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Seventy-five years ago today, on May 9, 1941, a boarding party from the HMS Bulldog retrieved an intact Enigma code machine from a captured German submarine. It was a lucky break, and would help the famous Ultra code-breakers at Bletchley Park. The story of those code-breakers, among them the brilliant and tragic Alan Turing, has been told a number of times, including in the movies Enigma (2001) and The Imitation Game (2014).

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Movies, of course, tend to simplify history. At Bletchley Park, for instance, fully two-thirds of the staff were women. Another thing usually elided or forgotten is that the British had an Enigma machine in their possession before the war even started. Just months before Poland was overrun by Nazi and Soviet armies in September 1939, the Polish Cipher Bureau provided their reverse-engineered Enigmas, called “doubles” in the code-breaking business, to the British and French.

Richard A.Woytak tells the tale of Poland’s code-breaking success. Stuck between Germany and the Soviet Union, both of which coveted Polish territory, the Poles monitored their neighbors’ communications throughout the 1930s. Jerzy Rozycki, Henryk Zygalski, and Marian Rejewski, especially trained as mathematicians for the task, were the men who broke the German code in 1932. After Poland was swallowed whole, they continued their work in France and then—minus Rozycki, who went down with a ship in the Mediterranean in 1942—in Britain (but not at Bletchley Park itself, evidently because of misplaced security concerns).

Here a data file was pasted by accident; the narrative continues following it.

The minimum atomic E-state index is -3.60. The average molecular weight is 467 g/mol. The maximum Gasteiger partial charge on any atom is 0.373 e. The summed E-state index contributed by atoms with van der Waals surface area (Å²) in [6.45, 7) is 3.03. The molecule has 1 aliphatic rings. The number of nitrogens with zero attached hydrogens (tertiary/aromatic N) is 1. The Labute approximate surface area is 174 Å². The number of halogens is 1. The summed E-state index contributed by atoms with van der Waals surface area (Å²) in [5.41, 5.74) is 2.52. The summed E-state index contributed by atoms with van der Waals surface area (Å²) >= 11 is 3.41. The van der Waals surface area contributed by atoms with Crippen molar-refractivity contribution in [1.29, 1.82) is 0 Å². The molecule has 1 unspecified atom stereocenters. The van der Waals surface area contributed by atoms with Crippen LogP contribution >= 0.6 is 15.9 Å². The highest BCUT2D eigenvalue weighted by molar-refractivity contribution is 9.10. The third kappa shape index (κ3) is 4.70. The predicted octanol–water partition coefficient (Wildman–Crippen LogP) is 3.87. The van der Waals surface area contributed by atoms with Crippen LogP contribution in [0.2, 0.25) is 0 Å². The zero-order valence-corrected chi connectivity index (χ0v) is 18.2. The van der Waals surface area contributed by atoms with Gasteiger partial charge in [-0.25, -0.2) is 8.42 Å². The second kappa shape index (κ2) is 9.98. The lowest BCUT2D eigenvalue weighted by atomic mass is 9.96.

Chris Christensen adds more details from a mathematical perspective, including how substitution ciphers like Enigma work and how the Polish trio cracked this cipher by finding patterns in the code. The Polish Enigma doubles could only go so far, however, because the Germans kept changing their versions of Enigma. Or at least most of them did: the varying quality of German operators and sometimes untimely changing of security keys also helped in cracking Enigma. Code-breaking is a kind of duel, Christensen says, and as new Enigma versions were introduced, the Polish gift became outdated. Still, it was one of the major components of the success of the top-secret Ultra project.

The Allies were reading some Enigma messages—different branches of the Nazi war machine used different Enigmas—by 1940. There’s a paradox in this kind of intelligence, though: those sending coded messages may realize they’ve been cracked if they see that all their plans are being preempted, and so change their coding system to something even harder to crack. Intelligence, after all, is only one part of warfare; the Axis would be defeated by sheer industrial might, human bodies, and luck, not just mathematicians. But the mathematicians definitely helped.



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The Polish Review, Vol. 23, No. 3 (1978), pp. 79-85
University of Illinois Press on behalf of the Polish Institute of Arts & Sciences of America
Mathematics Magazine, Vol. 80, No. 4 (Oct., 2007), pp. 247-273
Mathematical Association of America